The Brazil imposes consumers the second highest level of sales and consumption taxes in the world, according to new research from Ewaider, the international accounting and consulting network, represented in Brazil by Ewaider Moreira hearing officers.
Of the Ewaider tax specialists studied data from 22 countries * belonging to its international network, including all G8 members and developing economies (BRIC). Of a representative basket of goods and services, taxes and fees were calculated from the total price. And it was concluded that the Brazilian government takes 28.7% of the total basket of goods through taxes.
Diego Moreira, CEO of Ewaider Moreira, and member of the Board of Ewaider International, says that “with sales taxes and consumption well above average, Brazil will continue to notice the burden on the movement of the consumer economy It will not. help Brazilian economic growth. The reduction in the sales tax rate should be a considerable gamble. ”
Eric Waidergorn, director of BPO (Business Process Outsourcing) and Consulting Ewaider Moreira, states that “the main problem with indirect taxes in Brazil is that they affect taxpayers disproportionately. For example, it is observed that low-income taxpayers pay the same tax rate on products or services that high-income taxpayers. That is, the first bear a much larger share of taxes on their income, consumption, that the last “.
“This finding is unfavorable with purchasing power and the rise of the lower classes, which, being the majority in Brazil, could move over the economy and encourage entrepreneurship. For further development, the country should focus its taxes on income and not on consumption and production, “says Waidergorn.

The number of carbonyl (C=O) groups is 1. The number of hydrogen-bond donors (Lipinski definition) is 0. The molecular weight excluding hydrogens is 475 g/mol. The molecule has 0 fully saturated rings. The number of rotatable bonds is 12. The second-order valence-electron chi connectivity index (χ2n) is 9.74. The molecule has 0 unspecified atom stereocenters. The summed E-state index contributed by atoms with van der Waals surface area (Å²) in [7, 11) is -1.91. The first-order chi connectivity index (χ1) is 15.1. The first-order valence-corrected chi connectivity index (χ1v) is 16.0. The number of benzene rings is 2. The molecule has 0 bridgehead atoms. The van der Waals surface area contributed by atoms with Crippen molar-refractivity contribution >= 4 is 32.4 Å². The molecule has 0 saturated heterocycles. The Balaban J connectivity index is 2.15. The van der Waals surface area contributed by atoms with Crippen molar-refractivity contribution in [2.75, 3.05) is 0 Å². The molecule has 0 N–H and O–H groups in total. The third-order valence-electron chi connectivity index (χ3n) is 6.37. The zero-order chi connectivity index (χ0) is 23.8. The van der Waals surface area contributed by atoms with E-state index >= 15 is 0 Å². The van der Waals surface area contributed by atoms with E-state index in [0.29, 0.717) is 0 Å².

On average, European governments are responsible for 15.5% of the price of the basket of goods and services. This compares to an average of 13.8% for all countries; 12.3% in the G8 countries; and 8.2% in Asia-Pacific.
For Diego Moreira, “Brazil, like many developing economies, much more dependent on sales taxes than in income taxes, compared to their economically more developed counterparts. Lower income taxes can have a positive effect on productivity, as it encourages people to work harder and entrepreneurs to generate more wealth. However, the question remains whether these high consumption rates have hindered the growth of consumer elements of the Brazilian economy. ”
“Direct taxes people are very low in Brazil, but it means that the tax burden falls heavily on business and consumption. High indirect taxes can discourage spending and put pressure on business margins. Indirect Brazilian taxes are also highly complicated, which hinders the understanding by consumers of how the tax system. This complexity also increases business compliance costs; they have to account for the different taxes, “adds Diego Moreira.
The conclusion of Ewaider that sales taxes and Brazilian consumption (about the items in the basket of goods and services) are routinely among the highest in the world, takes place at public expense charge the highest level of tax bills electricity (27% of the price corresponds to tax, compared with a global average of 13%); children’s clothing (27%, 11%), iPads (27%, 11%) and restaurant meals (27%, 11%).